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Some sites such as Ok Cupid.com, and are free and offer additional paid services in a freemium revenue model.Some sites are broad-based, with members coming from a variety of backgrounds looking for different types of relationships.Some sites provide free registration, but may offer services which require a monthly fee.Other sites depend on advertising for their revenue.Most sites allow members to upload photos or videos of themselves and browse the photos and videos of others.
Especially popular in Eastern Europe, some sites offer full access to messaging and profiles, but provide additional services for pay, such as bumping profiles up to the top of the list, removing advertisements, making paying users' profiles appear several times in different places in the search results, and giving paying users a more advanced search engine to work with (in one example, free users may only search for persons of specified age, gender, orientation, and city, while subscribers may search for any and all parameters listed in profiles, such as height, weight, interests, etc.).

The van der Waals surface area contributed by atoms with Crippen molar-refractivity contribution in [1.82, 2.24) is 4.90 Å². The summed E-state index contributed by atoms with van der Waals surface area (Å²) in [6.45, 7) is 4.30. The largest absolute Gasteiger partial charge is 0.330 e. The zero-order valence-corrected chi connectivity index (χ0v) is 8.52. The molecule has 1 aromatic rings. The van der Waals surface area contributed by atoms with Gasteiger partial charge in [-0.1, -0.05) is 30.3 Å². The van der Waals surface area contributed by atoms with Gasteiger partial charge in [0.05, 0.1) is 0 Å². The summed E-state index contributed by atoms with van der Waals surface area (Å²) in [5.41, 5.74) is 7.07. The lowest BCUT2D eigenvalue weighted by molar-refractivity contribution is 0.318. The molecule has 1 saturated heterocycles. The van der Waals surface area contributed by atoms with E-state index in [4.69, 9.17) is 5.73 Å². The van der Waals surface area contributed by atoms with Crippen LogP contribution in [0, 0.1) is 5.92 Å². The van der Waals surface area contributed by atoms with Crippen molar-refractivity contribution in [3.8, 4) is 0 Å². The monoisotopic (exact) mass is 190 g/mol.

In Germany government financed NGOs like "Verbraucherschutzzentrale" sometimes help to sue online dating sites.
This problem is referred to as "catfishing" in pop-culture and has been made famous by a popular MTV program called "Catfish the TV show".
This metaphor of the marketplace – a place where people go to "shop" for potential romantic partners and to "sell" themselves in hopes of creating a successful romantic relationship – is highlighted by the layout and functionality of online dating websites.
The marketplace metaphor may also resonate with participants' conceptual orientation towards the process of ﬁnding a romantic partner.